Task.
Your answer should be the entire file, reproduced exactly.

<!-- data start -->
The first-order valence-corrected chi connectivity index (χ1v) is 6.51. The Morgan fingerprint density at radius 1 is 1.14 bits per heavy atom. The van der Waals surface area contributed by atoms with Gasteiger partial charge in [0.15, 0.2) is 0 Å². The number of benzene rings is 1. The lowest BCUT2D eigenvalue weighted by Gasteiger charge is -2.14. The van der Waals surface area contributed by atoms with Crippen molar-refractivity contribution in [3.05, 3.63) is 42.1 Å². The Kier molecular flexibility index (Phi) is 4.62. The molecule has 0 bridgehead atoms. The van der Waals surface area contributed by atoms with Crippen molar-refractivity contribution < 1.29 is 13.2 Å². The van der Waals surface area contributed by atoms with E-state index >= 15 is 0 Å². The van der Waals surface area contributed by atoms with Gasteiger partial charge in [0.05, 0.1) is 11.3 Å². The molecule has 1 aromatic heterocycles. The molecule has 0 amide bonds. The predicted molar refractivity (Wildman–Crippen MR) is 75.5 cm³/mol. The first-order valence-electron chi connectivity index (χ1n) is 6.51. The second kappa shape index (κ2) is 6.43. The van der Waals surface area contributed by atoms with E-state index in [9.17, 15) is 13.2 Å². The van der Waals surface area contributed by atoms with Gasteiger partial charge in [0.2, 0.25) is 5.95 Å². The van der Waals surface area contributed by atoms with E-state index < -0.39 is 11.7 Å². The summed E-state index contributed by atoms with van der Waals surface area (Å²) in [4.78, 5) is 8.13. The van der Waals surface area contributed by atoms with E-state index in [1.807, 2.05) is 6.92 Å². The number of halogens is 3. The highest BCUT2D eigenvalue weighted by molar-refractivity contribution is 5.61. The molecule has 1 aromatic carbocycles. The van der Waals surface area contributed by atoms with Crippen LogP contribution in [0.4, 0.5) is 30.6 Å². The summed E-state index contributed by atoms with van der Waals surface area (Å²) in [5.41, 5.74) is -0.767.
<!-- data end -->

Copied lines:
The first-order valence-corrected chi connectivity index (χ1v) is 6.51. The Morgan fingerprint density at radius 1 is 1.14 bits per heavy atom. The van der Waals surface area contributed by atoms with Gasteiger partial charge in [0.15, 0.2) is 0 Å². The number of benzene rings is 1. The lowest BCUT2D eigenvalue weighted by Gasteiger charge is -2.14. The van der Waals surface area contributed by atoms with Crippen molar-refractivity contribution in [3.05, 3.63) is 42.1 Å². The Kier molecular flexibility index (Phi) is 4.62. The molecule has 0 bridgehead atoms. The van der Waals surface area contributed by atoms with Crippen molar-refractivity contribution < 1.29 is 13.2 Å². The van der Waals surface area contributed by atoms with E-state index >= 15 is 0 Å². The van der Waals surface area contributed by atoms with Gasteiger partial charge in [0.05, 0.1) is 11.3 Å². The molecule has 1 aromatic heterocycles. The molecule has 0 amide bonds. The predicted molar refractivity (Wildman–Crippen MR) is 75.5 cm³/mol. The first-order valence-electron chi connectivity index (χ1n) is 6.51. The second kappa shape index (κ2) is 6.43. The van der Waals surface area contributed by atoms with E-state index in [9.17, 15) is 13.2 Å². The van der Waals surface area contributed by atoms with Gasteiger partial charge in [0.2, 0.25) is 5.95 Å². The van der Waals surface area contributed by atoms with E-state index < -0.39 is 11.7 Å². The summed E-state index contributed by atoms with van der Waals surface area (Å²) in [4.78, 5) is 8.13. The van der Waals surface area contributed by atoms with E-state index in [1.807, 2.05) is 6.92 Å². The number of halogens is 3. The highest BCUT2D eigenvalue weighted by molar-refractivity contribution is 5.61. The molecule has 1 aromatic carbocycles. The van der Waals surface area contributed by atoms with Crippen LogP contribution in [0.4, 0.5) is 30.6 Å². The summed E-state index contributed by atoms with van der Waals surface area (Å²) in [5.41, 5.74) is -0.767.